Music

Review: Soccer Mommy & Liz Phair Connected with an Enthralled Empty Bottle Crowd


 
As I walked into the iconic venue that is Empty Bottle, I couldn’t help but marvel at the show I was about to attend. One of the most interesting and endearing newer artist Soccer Mommy was opening for a revered icon, Liz Phair. I was overwhelmed to see a new favorite and one that has persevered in my mind since childhood. I snapped a picture of the chalk door listing their names just as Alton Brown paced to the back line, feeling all too lucky to see what would be a spectacular show.
 
While waiting for Soccer Mommy, the musical project of Sophie Allison, I overheard a fair share of people wondering how she would sound. It’s pretty obvious that when Liz Phair is playing a venue 1/100 of what she typically does, she will be the person most people are here for. Rest assured, I told as many people as I could they were in for a treat and thankfully Allison delivered with a fantastic solo set.

Soccer Mommy came to the stage alone and was practically welcomed with opened arms. Allison’ performance was somewhat understated, but revealed more than it let on. It put her songwriting and personality on full display. It’ incredibly difficult not to be impressed with songs like “Skinned Knees” and “Grown”, odes to young love and growing up. Allsion’s songs are shockingly dense, saying way more in a single verse than most songs can muster in their entirety. This fact was not lost on the crowd as they responded quite well to Soccer Mommy’s bedroom pop tunes.

In the middle of her set she let the crowd know that a cover was coming up. As soon as she revealed it was a Bruce Springsteen songs, the crowd cheered. She laughed and was happy for the approval, something that not every crowd responded with.  “I’m on Fire” fit her cadence  wonderfully, finding itself pretty early on and dazzling the crowd with it’s tender edition. She ended her set with “Flaw ” and “Cool”, two songs of her latest album Clean. “Flaw” centers into some darker elements of Allison’s songwriting while “Cool” masks them with undeniable sardonic tone as she belts out “I wanna be that cool” about heartbreaker girls. There’s no Doubt in my mind that Sophie Allison left the stage with a fair amount of new fans after this performance.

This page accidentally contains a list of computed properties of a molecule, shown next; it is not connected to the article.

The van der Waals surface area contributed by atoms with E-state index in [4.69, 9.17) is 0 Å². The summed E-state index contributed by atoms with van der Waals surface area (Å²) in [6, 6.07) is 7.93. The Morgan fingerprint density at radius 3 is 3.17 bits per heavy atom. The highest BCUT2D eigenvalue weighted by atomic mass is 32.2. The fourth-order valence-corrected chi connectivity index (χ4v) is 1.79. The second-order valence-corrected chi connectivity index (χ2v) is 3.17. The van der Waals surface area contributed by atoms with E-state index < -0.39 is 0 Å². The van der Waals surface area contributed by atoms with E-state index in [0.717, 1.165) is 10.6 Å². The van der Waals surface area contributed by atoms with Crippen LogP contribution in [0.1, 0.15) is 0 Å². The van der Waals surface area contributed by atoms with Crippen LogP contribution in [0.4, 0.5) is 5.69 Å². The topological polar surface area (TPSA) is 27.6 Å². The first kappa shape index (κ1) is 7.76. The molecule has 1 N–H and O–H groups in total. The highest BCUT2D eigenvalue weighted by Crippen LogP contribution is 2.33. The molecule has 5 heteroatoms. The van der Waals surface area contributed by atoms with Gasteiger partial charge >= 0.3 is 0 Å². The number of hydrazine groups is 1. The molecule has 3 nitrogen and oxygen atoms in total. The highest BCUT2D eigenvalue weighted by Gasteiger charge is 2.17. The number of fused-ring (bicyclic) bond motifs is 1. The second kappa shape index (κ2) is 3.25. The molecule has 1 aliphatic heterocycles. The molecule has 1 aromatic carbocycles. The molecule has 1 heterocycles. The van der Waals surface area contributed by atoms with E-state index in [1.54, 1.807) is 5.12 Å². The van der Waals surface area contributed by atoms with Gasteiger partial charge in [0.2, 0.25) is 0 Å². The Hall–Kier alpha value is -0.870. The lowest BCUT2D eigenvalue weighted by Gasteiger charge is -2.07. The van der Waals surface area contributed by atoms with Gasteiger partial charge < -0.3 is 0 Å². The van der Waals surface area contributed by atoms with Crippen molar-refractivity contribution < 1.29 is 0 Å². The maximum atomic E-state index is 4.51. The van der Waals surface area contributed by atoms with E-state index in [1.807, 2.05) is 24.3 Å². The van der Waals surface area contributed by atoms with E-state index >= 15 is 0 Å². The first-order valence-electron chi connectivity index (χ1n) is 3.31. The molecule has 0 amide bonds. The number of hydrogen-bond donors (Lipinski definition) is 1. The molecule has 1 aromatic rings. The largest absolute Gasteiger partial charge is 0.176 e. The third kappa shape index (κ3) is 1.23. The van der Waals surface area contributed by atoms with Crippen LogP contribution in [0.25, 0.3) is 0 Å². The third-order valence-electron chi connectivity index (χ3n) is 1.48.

When Liz Phair came to the stage, the crowd understandably erupted. There was something otherworldly about see Phair on the small stage at the bar of a bar and she knew it. Opening the set with the reimagined Johnny Cash cover of “Walk the Line”, turning it into “Fuck or Die”, the aggressively sexual track that barged through the crowd. It wasn’t the typical starting song that you would think would start off a set, but it did so quite successfully.
 
The set list stuck to the tracks off of the recently released Girly-Sound To Guyville: The 25th Anniversary Boxset, playing the songs you know and love as well as some deep cuts that otherwise wouldn’t be played lived. I’m sure it felt a little self-indulgent to some (audibly so from a couple standing next to me), but for me this everything I could have hoped for. Phair didn’t play with a full band, rather just fellow guitarist Connor Sullivan by her side, giving the set the same understated but grand feeling that Soccer Mommy delivered earlier in the night.

Between songs she related her move from Chicago to LA as a breakup and shifts from one relationship to another. It gave her songs, already personal and enthralling, more context that was immediately appreciated. Cheers for Chicago and boos for LA echoed before songs like “Go West” or “Ant in Alaska”, the crowd playing as much of a role as they could.  They yelling out songs for her to play, of which “Johnny Feelgood” was actually added to the set, and egged her on to tell a story she teased about a harrowing boat rescue that she initiated from her living room window while pretty high.

Highlights from her set included the ode to her son “Whip Smart” the b-side that most everyone knew and loved “Ant in Alaska”, and the always welcome “Never Said”. Throughout her time on stage she looked comfortable and at ease, even when she messed up a song or two. It truly felt like an intimate performance with all the sincerity you would expect from it, not some rockstar slumming it her old hometown venue.
 
Were there songs I wished she would have played? Sure, but what we got was a true display of Phair’s early work. Part time capsule, part hits brigade, the show gave the fans the truest look at Phair and one that felt immediately satisfying. She closed out her Girly Sound to Guyville tour in the town with “Divorce Song” and a few moments of signing audience members’ records, giving the town were her career first started an excellent show.

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